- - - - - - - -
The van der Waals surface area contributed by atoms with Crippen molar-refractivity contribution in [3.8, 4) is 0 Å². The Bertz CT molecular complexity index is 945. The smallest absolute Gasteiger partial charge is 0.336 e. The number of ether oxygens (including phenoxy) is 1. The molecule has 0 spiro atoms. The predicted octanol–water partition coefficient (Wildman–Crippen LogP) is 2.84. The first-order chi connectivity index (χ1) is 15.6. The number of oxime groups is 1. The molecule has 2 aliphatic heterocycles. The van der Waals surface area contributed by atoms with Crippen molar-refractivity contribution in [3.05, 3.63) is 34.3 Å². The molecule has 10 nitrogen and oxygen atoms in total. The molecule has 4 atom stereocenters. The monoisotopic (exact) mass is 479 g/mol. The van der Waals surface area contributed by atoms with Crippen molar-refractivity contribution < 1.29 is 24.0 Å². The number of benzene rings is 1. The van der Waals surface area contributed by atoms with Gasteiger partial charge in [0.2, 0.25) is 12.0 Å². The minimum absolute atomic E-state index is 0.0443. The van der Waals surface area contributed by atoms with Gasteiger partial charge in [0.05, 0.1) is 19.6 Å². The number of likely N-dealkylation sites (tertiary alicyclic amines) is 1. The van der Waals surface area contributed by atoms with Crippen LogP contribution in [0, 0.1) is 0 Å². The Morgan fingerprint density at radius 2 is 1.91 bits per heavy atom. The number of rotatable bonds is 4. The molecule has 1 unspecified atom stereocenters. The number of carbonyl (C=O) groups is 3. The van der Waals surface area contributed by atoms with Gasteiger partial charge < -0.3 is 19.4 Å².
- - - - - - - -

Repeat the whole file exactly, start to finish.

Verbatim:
The van der Waals surface area contributed by atoms with Crippen molar-refractivity contribution in [3.8, 4) is 0 Å². The Bertz CT molecular complexity index is 945. The smallest absolute Gasteiger partial charge is 0.336 e. The number of ether oxygens (including phenoxy) is 1. The molecule has 0 spiro atoms. The predicted octanol–water partition coefficient (Wildman–Crippen LogP) is 2.84. The first-order chi connectivity index (χ1) is 15.6. The number of oxime groups is 1. The molecule has 2 aliphatic heterocycles. The van der Waals surface area contributed by atoms with Crippen molar-refractivity contribution in [3.05, 3.63) is 34.3 Å². The molecule has 10 nitrogen and oxygen atoms in total. The molecule has 4 atom stereocenters. The monoisotopic (exact) mass is 479 g/mol. The van der Waals surface area contributed by atoms with Crippen molar-refractivity contribution < 1.29 is 24.0 Å². The number of benzene rings is 1. The van der Waals surface area contributed by atoms with Gasteiger partial charge in [0.2, 0.25) is 12.0 Å². The minimum absolute atomic E-state index is 0.0443. The van der Waals surface area contributed by atoms with Gasteiger partial charge in [0.05, 0.1) is 19.6 Å². The number of likely N-dealkylation sites (tertiary alicyclic amines) is 1. The van der Waals surface area contributed by atoms with Crippen LogP contribution in [0, 0.1) is 0 Å². The Morgan fingerprint density at radius 2 is 1.91 bits per heavy atom. The number of rotatable bonds is 4. The molecule has 1 unspecified atom stereocenters. The number of carbonyl (C=O) groups is 3. The van der Waals surface area contributed by atoms with Gasteiger partial charge < -0.3 is 19.4 Å².